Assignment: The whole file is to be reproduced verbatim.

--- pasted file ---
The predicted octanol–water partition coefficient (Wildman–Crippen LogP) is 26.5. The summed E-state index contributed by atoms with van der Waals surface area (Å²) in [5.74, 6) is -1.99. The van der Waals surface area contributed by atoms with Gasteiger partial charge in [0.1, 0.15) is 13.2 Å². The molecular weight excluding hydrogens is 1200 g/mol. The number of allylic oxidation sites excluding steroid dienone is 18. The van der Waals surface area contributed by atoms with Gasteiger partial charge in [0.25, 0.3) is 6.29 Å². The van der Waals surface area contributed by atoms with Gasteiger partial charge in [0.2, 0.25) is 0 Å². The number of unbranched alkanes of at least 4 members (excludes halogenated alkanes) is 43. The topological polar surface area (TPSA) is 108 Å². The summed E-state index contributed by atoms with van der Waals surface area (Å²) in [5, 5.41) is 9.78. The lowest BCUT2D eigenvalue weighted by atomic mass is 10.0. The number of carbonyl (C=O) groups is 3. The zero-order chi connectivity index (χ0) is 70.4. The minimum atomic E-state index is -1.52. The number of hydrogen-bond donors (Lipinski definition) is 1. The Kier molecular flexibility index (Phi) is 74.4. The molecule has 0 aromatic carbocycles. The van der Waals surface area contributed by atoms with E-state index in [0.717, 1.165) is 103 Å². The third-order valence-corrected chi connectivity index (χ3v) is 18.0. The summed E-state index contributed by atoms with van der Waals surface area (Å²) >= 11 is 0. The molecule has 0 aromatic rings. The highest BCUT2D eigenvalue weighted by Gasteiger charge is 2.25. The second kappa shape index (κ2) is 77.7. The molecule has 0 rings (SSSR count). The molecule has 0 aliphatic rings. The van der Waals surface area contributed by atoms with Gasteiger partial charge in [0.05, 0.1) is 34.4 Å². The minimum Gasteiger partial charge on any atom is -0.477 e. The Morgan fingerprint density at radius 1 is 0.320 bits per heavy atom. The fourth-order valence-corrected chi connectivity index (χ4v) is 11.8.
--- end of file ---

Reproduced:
The predicted octanol–water partition coefficient (Wildman–Crippen LogP) is 26.5. The summed E-state index contributed by atoms with van der Waals surface area (Å²) in [5.74, 6) is -1.99. The van der Waals surface area contributed by atoms with Gasteiger partial charge in [0.1, 0.15) is 13.2 Å². The molecular weight excluding hydrogens is 1200 g/mol. The number of allylic oxidation sites excluding steroid dienone is 18. The van der Waals surface area contributed by atoms with Gasteiger partial charge in [0.25, 0.3) is 6.29 Å². The van der Waals surface area contributed by atoms with Gasteiger partial charge in [0.2, 0.25) is 0 Å². The number of unbranched alkanes of at least 4 members (excludes halogenated alkanes) is 43. The topological polar surface area (TPSA) is 108 Å². The summed E-state index contributed by atoms with van der Waals surface area (Å²) in [5, 5.41) is 9.78. The lowest BCUT2D eigenvalue weighted by atomic mass is 10.0. The number of carbonyl (C=O) groups is 3. The zero-order chi connectivity index (χ0) is 70.4. The minimum atomic E-state index is -1.52. The number of hydrogen-bond donors (Lipinski definition) is 1. The Kier molecular flexibility index (Phi) is 74.4. The molecule has 0 aromatic carbocycles. The van der Waals surface area contributed by atoms with E-state index in [0.717, 1.165) is 103 Å². The third-order valence-corrected chi connectivity index (χ3v) is 18.0. The summed E-state index contributed by atoms with van der Waals surface area (Å²) >= 11 is 0. The molecule has 0 aromatic rings. The highest BCUT2D eigenvalue weighted by Gasteiger charge is 2.25. The second kappa shape index (κ2) is 77.7. The molecule has 0 rings (SSSR count). The molecule has 0 aliphatic rings. The van der Waals surface area contributed by atoms with Gasteiger partial charge in [0.05, 0.1) is 34.4 Å². The minimum Gasteiger partial charge on any atom is -0.477 e. The Morgan fingerprint density at radius 1 is 0.320 bits per heavy atom. The fourth-order valence-corrected chi connectivity index (χ4v) is 11.8.